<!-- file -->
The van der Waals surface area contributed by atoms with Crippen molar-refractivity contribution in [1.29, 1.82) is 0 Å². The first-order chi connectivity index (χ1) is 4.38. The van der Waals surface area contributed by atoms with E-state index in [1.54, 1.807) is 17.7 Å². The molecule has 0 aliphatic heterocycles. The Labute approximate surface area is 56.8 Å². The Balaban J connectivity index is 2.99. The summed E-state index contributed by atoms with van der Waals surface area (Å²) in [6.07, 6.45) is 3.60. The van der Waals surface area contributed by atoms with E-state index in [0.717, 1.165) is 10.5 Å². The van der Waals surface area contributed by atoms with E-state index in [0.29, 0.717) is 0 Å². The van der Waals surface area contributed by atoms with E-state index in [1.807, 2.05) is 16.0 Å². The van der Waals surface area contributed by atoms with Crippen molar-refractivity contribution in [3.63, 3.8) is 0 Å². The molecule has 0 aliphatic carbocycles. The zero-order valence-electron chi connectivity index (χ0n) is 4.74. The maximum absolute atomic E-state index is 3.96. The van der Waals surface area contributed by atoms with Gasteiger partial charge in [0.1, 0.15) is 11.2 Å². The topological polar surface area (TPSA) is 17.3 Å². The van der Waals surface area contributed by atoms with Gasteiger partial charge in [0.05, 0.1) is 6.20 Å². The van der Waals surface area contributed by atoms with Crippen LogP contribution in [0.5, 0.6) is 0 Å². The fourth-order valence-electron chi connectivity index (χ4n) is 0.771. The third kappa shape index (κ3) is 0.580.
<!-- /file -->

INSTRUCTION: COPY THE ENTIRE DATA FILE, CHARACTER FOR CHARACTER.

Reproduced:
The van der Waals surface area contributed by atoms with Crippen molar-refractivity contribution in [1.29, 1.82) is 0 Å². The first-order chi connectivity index (χ1) is 4.38. The van der Waals surface area contributed by atoms with E-state index in [1.54, 1.807) is 17.7 Å². The molecule has 0 aliphatic heterocycles. The Labute approximate surface area is 56.8 Å². The Balaban J connectivity index is 2.99. The summed E-state index contributed by atoms with van der Waals surface area (Å²) in [6.07, 6.45) is 3.60. The van der Waals surface area contributed by atoms with E-state index in [0.717, 1.165) is 10.5 Å². The van der Waals surface area contributed by atoms with E-state index in [0.29, 0.717) is 0 Å². The van der Waals surface area contributed by atoms with E-state index in [1.807, 2.05) is 16.0 Å². The van der Waals surface area contributed by atoms with Crippen molar-refractivity contribution in [3.63, 3.8) is 0 Å². The molecule has 0 aliphatic carbocycles. The zero-order valence-electron chi connectivity index (χ0n) is 4.74. The maximum absolute atomic E-state index is 3.96. The van der Waals surface area contributed by atoms with Gasteiger partial charge in [0.1, 0.15) is 11.2 Å². The topological polar surface area (TPSA) is 17.3 Å². The van der Waals surface area contributed by atoms with Gasteiger partial charge in [0.05, 0.1) is 6.20 Å². The van der Waals surface area contributed by atoms with Crippen LogP contribution in [0.5, 0.6) is 0 Å². The fourth-order valence-electron chi connectivity index (χ4n) is 0.771. The third kappa shape index (κ3) is 0.580.